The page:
Newswise — MAYWOOD, Il. (April 25, 2014) – In 1984, Bob Seeman was operating a tow truck when his arm got stuck in the cable equipment and was almost completely severed.
In a marathon operation, Dr. Michael Pinzur and other surgeons at Loyola University Medical Center reattached Seeman’s arm.
To mark the 30th anniversary of the remarkably successful surgery, Seeman returned to Loyola to present Pinzur with a plaque that says: “Dr. Michael Pinzur – You’ve made a difference in my life, and God has used you in mighty ways. Thanks for everything. Bob Seeman.”
Seeman, who lives in Mokena, Ill., says his reattached left arm is 99 percent normal. “You were the doctor with the we-can-do-it mentality for which I will be forever thankful,” Seeman told Pinzur.
Pinzur said he was humbled by Seeman’s gratitude. “This is a great reminder of why we practice medicine,” Pinzur said.
Pinzur, an orthopaedic surgeon, also has treated Seeman for other conditions, including a broken arm and foot problems that were resolved with orthotics. “Over the years you’ve come through on every call for help,” Seeman said. “There are not too many doctors who will give you their email address to contact them, and you always responded quickly. You’re my hero.”
Seeman also gave Pinzur two gifts that Pinzur said he will treasure: A poster-size photo of Chicago Bears great Walter Payton and teammate Matt Suhey (signed by Suhey), and a model of an Indianapolis 500 racecar owned by David Letterman, team owner Bobby Rahal and Seeman’s employer, Mi-Jack Products.
On April 30, 1984, Seeman was working in the family tow truck business when he was called to the scene of an overturned semitrailer. His left arm got caught in a mechanism that winds and unwinds the tow truck cable. His arm, nearly severed, was left hanging by the skin.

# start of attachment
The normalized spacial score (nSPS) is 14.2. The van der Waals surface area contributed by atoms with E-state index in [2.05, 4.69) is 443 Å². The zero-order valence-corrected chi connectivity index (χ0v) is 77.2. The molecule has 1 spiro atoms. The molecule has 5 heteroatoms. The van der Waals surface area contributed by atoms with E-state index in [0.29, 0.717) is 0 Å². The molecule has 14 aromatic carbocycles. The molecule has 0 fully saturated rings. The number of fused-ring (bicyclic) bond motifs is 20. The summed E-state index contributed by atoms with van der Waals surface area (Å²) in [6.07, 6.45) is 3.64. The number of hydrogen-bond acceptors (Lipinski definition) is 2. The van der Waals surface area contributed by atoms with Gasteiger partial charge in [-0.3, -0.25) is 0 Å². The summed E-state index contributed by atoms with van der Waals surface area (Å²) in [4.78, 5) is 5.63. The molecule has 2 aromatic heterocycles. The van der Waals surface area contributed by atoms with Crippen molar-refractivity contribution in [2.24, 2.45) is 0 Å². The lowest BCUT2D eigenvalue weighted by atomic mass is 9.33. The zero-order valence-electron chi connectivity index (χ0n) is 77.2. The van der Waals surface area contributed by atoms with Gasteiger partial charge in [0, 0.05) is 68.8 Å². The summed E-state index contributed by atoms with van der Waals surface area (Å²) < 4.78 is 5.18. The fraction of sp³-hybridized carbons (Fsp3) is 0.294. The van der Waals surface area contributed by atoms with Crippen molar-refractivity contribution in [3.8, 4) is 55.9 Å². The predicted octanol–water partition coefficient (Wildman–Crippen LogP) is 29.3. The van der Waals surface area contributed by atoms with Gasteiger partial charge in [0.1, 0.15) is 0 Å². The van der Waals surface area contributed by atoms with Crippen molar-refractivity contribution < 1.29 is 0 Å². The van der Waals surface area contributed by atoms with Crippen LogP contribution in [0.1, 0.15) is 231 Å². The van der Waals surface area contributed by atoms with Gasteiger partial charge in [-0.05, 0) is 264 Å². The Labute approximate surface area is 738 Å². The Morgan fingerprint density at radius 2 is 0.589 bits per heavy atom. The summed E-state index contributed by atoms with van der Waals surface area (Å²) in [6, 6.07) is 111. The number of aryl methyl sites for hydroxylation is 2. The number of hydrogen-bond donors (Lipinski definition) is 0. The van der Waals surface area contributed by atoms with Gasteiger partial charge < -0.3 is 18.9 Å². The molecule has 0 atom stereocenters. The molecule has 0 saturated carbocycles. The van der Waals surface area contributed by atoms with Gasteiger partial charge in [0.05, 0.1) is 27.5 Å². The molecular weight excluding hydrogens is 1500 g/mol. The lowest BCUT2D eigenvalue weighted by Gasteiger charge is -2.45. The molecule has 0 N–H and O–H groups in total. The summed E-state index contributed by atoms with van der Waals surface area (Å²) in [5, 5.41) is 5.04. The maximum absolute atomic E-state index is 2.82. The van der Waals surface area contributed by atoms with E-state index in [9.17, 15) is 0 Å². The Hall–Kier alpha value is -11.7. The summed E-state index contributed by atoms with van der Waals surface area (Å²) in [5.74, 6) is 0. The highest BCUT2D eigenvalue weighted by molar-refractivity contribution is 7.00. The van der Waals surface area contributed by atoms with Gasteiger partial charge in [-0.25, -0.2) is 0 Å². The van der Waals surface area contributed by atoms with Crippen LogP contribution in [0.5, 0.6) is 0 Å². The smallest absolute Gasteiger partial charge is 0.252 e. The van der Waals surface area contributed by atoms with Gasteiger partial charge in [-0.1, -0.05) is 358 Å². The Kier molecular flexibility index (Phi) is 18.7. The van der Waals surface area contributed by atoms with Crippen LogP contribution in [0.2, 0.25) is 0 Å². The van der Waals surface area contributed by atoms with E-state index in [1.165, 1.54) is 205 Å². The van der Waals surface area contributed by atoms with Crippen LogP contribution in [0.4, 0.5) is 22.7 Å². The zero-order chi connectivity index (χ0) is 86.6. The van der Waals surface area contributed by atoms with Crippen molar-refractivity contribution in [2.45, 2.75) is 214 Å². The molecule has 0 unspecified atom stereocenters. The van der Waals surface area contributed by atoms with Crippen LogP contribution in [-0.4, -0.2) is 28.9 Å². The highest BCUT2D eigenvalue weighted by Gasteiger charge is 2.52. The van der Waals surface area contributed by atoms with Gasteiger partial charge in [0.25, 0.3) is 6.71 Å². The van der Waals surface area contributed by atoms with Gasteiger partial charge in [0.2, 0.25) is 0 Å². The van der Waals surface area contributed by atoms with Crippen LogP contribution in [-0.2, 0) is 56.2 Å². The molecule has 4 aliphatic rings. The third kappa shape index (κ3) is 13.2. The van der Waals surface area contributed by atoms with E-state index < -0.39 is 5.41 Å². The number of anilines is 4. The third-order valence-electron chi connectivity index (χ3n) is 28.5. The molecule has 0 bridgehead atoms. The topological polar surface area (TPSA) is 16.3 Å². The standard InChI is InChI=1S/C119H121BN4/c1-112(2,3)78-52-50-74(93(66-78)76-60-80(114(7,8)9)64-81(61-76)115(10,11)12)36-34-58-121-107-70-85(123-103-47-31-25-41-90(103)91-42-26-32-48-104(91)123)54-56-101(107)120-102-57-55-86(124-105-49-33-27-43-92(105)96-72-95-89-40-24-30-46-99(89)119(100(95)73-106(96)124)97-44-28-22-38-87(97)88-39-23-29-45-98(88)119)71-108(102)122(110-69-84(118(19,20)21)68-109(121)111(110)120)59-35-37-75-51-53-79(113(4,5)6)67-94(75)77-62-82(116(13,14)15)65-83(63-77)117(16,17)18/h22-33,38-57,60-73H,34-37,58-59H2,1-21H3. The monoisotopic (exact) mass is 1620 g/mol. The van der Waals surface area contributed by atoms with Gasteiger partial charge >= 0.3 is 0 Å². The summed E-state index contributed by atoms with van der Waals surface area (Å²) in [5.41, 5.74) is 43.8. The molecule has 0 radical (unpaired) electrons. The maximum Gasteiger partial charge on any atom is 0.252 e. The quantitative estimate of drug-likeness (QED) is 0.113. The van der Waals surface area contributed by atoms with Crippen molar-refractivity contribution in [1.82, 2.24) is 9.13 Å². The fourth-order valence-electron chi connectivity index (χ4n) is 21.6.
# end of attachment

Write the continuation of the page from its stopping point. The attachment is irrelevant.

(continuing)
Pinzur worked with plastic surgeon Dr. Juan Angelats and vascular surgeon Dr. William Baker to reattach Seeman’s arm.
They sewed nerves, blood vessels, muscles and tendons together and used plates and screws to reconnect his broken humerus (upper-arm bone). They took bone grafts from his hips and skin grafts from his leg, and used a vein from his leg to replace a damaged artery in his arm.
Many limb reattachments ultimately fail. The limb can die due to poor circulation; retain little or no movement; or become so painful due to nerve damage that it must be amputated.
But Seeman experienced none of those problems. After several follow-up surgeries and a year of occupational therapy, he recovered nearly full use of his arm. Seeman describes his accident, surgery and recovery in a video he has uploaded to YouTube.
“Sometimes in life we don’t appreciate something until we lose it, and then it’s too late,” Seeman says in the video. “It seems that hundreds of times over the years I’d be playing with my children, picking them up high in the air with two good arms, and it hits me like a lightning bolt how fortunate and thankful I am for a second chance.”
Pinzur is a professor in the Department of Orthopaedic Surgery and Rehabilitation at Loyola University Chicago Stritch School of Medicine.